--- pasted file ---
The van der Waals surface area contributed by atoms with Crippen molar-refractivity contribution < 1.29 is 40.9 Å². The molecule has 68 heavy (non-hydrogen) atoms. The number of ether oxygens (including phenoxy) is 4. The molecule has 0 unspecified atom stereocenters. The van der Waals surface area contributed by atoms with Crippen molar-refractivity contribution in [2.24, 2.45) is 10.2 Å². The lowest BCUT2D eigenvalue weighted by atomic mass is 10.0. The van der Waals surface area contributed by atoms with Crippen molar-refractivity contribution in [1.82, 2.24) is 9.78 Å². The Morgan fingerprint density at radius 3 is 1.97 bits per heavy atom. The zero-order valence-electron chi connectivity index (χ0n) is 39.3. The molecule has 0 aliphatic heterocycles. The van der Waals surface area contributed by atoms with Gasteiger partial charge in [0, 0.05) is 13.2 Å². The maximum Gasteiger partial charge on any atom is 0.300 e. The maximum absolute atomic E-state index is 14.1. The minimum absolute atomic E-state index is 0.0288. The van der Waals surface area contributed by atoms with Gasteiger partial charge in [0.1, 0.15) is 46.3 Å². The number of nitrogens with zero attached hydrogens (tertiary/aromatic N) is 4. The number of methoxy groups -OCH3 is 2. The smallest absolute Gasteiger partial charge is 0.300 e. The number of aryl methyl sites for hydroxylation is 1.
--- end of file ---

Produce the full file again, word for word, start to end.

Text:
The van der Waals surface area contributed by atoms with Crippen molar-refractivity contribution < 1.29 is 40.9 Å². The molecule has 68 heavy (non-hydrogen) atoms. The number of ether oxygens (including phenoxy) is 4. The molecule has 0 unspecified atom stereocenters. The van der Waals surface area contributed by atoms with Crippen molar-refractivity contribution in [2.24, 2.45) is 10.2 Å². The lowest BCUT2D eigenvalue weighted by atomic mass is 10.0. The van der Waals surface area contributed by atoms with Crippen molar-refractivity contribution in [1.82, 2.24) is 9.78 Å². The Morgan fingerprint density at radius 3 is 1.97 bits per heavy atom. The zero-order valence-electron chi connectivity index (χ0n) is 39.3. The molecule has 0 aliphatic heterocycles. The van der Waals surface area contributed by atoms with Gasteiger partial charge in [0, 0.05) is 13.2 Å². The maximum Gasteiger partial charge on any atom is 0.300 e. The maximum absolute atomic E-state index is 14.1. The minimum absolute atomic E-state index is 0.0288. The van der Waals surface area contributed by atoms with Gasteiger partial charge in [0.1, 0.15) is 46.3 Å². The number of nitrogens with zero attached hydrogens (tertiary/aromatic N) is 4. The number of methoxy groups -OCH3 is 2. The smallest absolute Gasteiger partial charge is 0.300 e. The number of aryl methyl sites for hydroxylation is 1.